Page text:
One of the first things you're taught in jiu-jitsu is respect. You are taught to respect your coach, your opponents, the art and yourself. This is one reason why the sport has such a good reputation and so many different types of people partake in it.
However, with any competition, tempers can rise and people will make mistakes, evidenced by what happened at Fight To Win Pro 14 this past weekend.
AJ Agazarm and Vagner Rocha were on stage competing in a black belt superfight, when Rocha first threw a punch at Agazarm, then kicked him off the stage into the crowd during the opening seconds of the match. Leading up to the event, both competitors engaged in trash talking each other. After the physical altercation, the match, which was headlining the event, was resumed at the discretion of the promoter, Seth Daniels, who issued a warning for both competitors to behave. The match lasted a total of 10 minutes, and Rocha was declared the winner via unanimous decision. Daniels announced later that the decision had been overturned and the match was ruled a no contest.
What people don't see in this video is that Agazarm had been lobbying verbal jabs at Rocha leading up to the bout; this moment had been building and respect is a two way street. Moments like these are not exclusive to any one promotion. In fact, Agazarm was also involved in shoving incidents with Jake Shields and Daniel Strauss during Polaris events.
Critics across the board have differing opinions about what Daniels did. Some say he should have stopped the match entirely, some say the results should stand, others are calling for Vagner to be stripped of his black belt.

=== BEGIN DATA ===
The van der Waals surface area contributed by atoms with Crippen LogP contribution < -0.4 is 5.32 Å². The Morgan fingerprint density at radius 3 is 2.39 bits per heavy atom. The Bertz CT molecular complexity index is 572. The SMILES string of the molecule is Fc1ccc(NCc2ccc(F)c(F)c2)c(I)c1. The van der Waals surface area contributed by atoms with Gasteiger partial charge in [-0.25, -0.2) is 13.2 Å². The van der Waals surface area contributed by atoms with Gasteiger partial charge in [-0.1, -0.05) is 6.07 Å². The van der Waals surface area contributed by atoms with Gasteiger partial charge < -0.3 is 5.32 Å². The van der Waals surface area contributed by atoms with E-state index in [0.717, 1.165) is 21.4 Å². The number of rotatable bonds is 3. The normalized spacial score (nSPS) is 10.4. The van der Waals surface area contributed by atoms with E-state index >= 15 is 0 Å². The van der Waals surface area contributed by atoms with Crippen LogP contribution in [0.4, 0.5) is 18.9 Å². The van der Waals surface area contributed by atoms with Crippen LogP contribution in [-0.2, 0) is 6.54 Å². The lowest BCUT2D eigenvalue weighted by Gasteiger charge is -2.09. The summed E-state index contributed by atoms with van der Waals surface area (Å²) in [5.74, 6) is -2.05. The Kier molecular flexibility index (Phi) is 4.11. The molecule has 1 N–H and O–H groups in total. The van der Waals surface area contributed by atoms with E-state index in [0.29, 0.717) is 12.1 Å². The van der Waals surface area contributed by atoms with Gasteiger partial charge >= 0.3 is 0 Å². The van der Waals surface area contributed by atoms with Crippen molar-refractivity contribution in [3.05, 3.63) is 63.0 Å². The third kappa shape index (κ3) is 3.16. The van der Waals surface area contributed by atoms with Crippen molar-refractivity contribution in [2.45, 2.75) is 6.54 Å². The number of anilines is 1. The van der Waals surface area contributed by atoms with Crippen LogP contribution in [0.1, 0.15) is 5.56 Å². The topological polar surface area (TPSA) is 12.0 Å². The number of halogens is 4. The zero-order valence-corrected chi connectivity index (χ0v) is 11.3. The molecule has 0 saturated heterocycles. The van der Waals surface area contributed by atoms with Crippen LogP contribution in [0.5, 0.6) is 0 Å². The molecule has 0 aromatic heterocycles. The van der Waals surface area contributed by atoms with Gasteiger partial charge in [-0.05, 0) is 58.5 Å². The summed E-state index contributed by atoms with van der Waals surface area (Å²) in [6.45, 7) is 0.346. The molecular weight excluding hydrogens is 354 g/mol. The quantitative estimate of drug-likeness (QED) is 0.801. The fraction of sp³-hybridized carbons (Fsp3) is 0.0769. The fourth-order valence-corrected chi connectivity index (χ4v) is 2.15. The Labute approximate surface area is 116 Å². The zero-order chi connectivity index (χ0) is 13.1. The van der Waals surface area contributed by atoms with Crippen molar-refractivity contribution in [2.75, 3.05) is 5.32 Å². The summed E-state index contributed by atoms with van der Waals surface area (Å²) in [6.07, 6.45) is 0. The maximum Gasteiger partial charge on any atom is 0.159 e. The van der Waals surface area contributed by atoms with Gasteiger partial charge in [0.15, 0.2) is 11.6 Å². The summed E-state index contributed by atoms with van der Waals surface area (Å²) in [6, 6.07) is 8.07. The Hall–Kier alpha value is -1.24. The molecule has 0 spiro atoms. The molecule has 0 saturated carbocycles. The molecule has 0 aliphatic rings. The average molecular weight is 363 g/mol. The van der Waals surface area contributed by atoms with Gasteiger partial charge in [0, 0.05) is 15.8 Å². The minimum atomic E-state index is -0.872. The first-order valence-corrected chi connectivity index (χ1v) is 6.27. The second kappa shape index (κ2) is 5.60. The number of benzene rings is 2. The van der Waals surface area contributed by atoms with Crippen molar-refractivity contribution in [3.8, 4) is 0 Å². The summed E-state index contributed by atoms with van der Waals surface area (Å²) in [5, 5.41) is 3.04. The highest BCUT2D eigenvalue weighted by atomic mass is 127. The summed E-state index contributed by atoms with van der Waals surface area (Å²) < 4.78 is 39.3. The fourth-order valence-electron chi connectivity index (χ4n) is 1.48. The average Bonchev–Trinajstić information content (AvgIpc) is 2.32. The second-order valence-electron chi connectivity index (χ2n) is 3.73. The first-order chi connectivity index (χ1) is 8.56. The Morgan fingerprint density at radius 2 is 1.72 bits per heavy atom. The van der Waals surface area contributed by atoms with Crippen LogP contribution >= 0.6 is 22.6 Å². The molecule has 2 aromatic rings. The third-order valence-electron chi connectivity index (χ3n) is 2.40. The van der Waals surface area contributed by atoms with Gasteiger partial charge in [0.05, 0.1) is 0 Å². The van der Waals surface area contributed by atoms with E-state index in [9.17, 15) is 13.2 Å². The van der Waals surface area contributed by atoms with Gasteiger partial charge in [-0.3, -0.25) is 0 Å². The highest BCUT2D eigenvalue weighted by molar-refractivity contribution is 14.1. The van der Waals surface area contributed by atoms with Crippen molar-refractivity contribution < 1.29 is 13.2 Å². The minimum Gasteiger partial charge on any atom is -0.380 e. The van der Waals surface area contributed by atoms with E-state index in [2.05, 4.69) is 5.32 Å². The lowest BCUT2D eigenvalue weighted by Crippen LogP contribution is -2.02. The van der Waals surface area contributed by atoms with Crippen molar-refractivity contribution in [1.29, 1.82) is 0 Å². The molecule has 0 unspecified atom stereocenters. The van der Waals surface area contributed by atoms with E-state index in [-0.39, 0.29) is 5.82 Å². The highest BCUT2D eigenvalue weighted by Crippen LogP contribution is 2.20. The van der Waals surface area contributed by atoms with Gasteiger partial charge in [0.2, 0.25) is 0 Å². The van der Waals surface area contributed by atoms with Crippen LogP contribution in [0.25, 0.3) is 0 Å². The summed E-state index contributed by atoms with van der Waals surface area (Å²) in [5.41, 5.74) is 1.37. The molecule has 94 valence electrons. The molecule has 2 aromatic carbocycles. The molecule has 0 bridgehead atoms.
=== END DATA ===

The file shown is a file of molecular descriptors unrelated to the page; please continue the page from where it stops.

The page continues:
"I would have grabbed the mic and called them both out for being so disrespectful," said Marco Cruzatt, a black belt with years of experience both as a jiu-jitsu competitor and as a referee. "I understand that hype sells tickets, but let's not forget about respect. In addition, let's not forget about the future generation of competitors. What kind of example are we giving all the kids with that trash talking and antics?"
The answer isn't easy, and when it comes to morality, nothing is black and white.
"Given the circumstances, I stand by my decision to calm down the fighters and allow the match to continue," said Daniels on his Facebook page. "This was an unprecedented situation. Moving forward any intentional striking or shoving out of bounds will result in automatic disqualification."
Unsportsmanlike conduct isn't something new for sports like MMA and boxing, where strikes are emphasized, and the beef is all a part of the show.
In fact, just this weekend Alex Oliveira was criticized for his post-fight celebration after defeating Will Brooks. Technically, there was nothing "wrong" with what he did, but after missing weight by 5.5 pounds, then flaunting the win by using multiple vulgar gestures to his downed opponent, he wasn't viewed favorably by the MMA community.
This kind of display is highly frowned upon in jiu-jitsu, a discipline that many call "the gentle art." There is no precedent for moments like this, as they are a rarity in the grappling community.
"Our sport still growing, and we need more exposure in order to make it mainstream, if that's something we want, of course," said Cruzatt. "As long as we keep it fun and safe, I think it's all good. Just don't cross the line."
Was Daniels right for allowing the match to continue? Was the delayed punishment fitting? These are all things we can debate, but the the most important question is, was the purity of the sport in jeopardy? I don't think so.